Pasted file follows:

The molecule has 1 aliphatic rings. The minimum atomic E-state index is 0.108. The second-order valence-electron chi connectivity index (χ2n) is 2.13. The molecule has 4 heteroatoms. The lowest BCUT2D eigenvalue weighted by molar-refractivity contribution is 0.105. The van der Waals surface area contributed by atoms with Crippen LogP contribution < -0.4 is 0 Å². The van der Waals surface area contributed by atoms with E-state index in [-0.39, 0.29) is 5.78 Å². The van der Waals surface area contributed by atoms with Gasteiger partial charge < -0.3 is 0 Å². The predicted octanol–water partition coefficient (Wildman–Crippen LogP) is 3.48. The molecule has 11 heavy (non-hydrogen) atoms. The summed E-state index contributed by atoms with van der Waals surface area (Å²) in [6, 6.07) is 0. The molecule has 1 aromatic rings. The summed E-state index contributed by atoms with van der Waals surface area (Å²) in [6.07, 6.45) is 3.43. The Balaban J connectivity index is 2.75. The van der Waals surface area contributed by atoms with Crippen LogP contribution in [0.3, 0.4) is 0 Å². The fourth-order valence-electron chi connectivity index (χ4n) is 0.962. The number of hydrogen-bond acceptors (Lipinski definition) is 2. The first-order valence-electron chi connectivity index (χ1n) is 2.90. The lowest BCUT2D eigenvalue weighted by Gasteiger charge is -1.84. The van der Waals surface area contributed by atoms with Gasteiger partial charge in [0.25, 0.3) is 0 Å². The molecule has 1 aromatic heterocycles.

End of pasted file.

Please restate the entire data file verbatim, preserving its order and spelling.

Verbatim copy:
The molecule has 1 aliphatic rings. The minimum atomic E-state index is 0.108. The second-order valence-electron chi connectivity index (χ2n) is 2.13. The molecule has 4 heteroatoms. The lowest BCUT2D eigenvalue weighted by molar-refractivity contribution is 0.105. The van der Waals surface area contributed by atoms with Crippen LogP contribution < -0.4 is 0 Å². The van der Waals surface area contributed by atoms with E-state index in [-0.39, 0.29) is 5.78 Å². The van der Waals surface area contributed by atoms with Gasteiger partial charge < -0.3 is 0 Å². The predicted octanol–water partition coefficient (Wildman–Crippen LogP) is 3.48. The molecule has 11 heavy (non-hydrogen) atoms. The summed E-state index contributed by atoms with van der Waals surface area (Å²) in [6, 6.07) is 0. The molecule has 1 aromatic rings. The summed E-state index contributed by atoms with van der Waals surface area (Å²) in [6.07, 6.45) is 3.43. The Balaban J connectivity index is 2.75. The van der Waals surface area contributed by atoms with Crippen LogP contribution in [0.3, 0.4) is 0 Å². The fourth-order valence-electron chi connectivity index (χ4n) is 0.962. The number of hydrogen-bond acceptors (Lipinski definition) is 2. The first-order valence-electron chi connectivity index (χ1n) is 2.90. The lowest BCUT2D eigenvalue weighted by Gasteiger charge is -1.84. The van der Waals surface area contributed by atoms with Gasteiger partial charge in [0.25, 0.3) is 0 Å². The molecule has 1 aromatic heterocycles.